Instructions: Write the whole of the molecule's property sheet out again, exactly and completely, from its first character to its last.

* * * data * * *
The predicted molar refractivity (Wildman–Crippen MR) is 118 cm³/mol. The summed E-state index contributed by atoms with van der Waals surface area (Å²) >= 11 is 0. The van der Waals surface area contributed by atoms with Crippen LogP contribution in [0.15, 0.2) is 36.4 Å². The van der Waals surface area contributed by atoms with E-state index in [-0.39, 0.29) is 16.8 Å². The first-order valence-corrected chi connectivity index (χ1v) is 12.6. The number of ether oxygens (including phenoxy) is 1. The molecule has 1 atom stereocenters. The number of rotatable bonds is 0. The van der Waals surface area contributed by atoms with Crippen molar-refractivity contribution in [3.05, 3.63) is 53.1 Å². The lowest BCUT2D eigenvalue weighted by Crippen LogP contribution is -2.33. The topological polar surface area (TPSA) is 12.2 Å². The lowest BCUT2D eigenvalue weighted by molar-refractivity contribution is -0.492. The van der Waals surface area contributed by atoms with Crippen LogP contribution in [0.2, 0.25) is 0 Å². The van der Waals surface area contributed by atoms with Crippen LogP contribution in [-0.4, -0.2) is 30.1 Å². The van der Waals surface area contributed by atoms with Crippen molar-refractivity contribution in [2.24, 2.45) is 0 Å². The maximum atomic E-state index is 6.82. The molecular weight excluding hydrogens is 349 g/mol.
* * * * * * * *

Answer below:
The predicted molar refractivity (Wildman–Crippen MR) is 118 cm³/mol. The summed E-state index contributed by atoms with van der Waals surface area (Å²) >= 11 is 0. The van der Waals surface area contributed by atoms with Crippen LogP contribution in [0.15, 0.2) is 36.4 Å². The van der Waals surface area contributed by atoms with E-state index in [-0.39, 0.29) is 16.8 Å². The first-order valence-corrected chi connectivity index (χ1v) is 12.6. The number of ether oxygens (including phenoxy) is 1. The molecule has 1 atom stereocenters. The number of rotatable bonds is 0. The van der Waals surface area contributed by atoms with Crippen molar-refractivity contribution in [3.05, 3.63) is 53.1 Å². The lowest BCUT2D eigenvalue weighted by Crippen LogP contribution is -2.33. The topological polar surface area (TPSA) is 12.2 Å². The lowest BCUT2D eigenvalue weighted by molar-refractivity contribution is -0.492. The van der Waals surface area contributed by atoms with Crippen LogP contribution in [0.2, 0.25) is 0 Å². The van der Waals surface area contributed by atoms with Crippen LogP contribution in [-0.4, -0.2) is 30.1 Å². The van der Waals surface area contributed by atoms with Crippen molar-refractivity contribution in [2.24, 2.45) is 0 Å². The maximum atomic E-state index is 6.82. The molecular weight excluding hydrogens is 349 g/mol.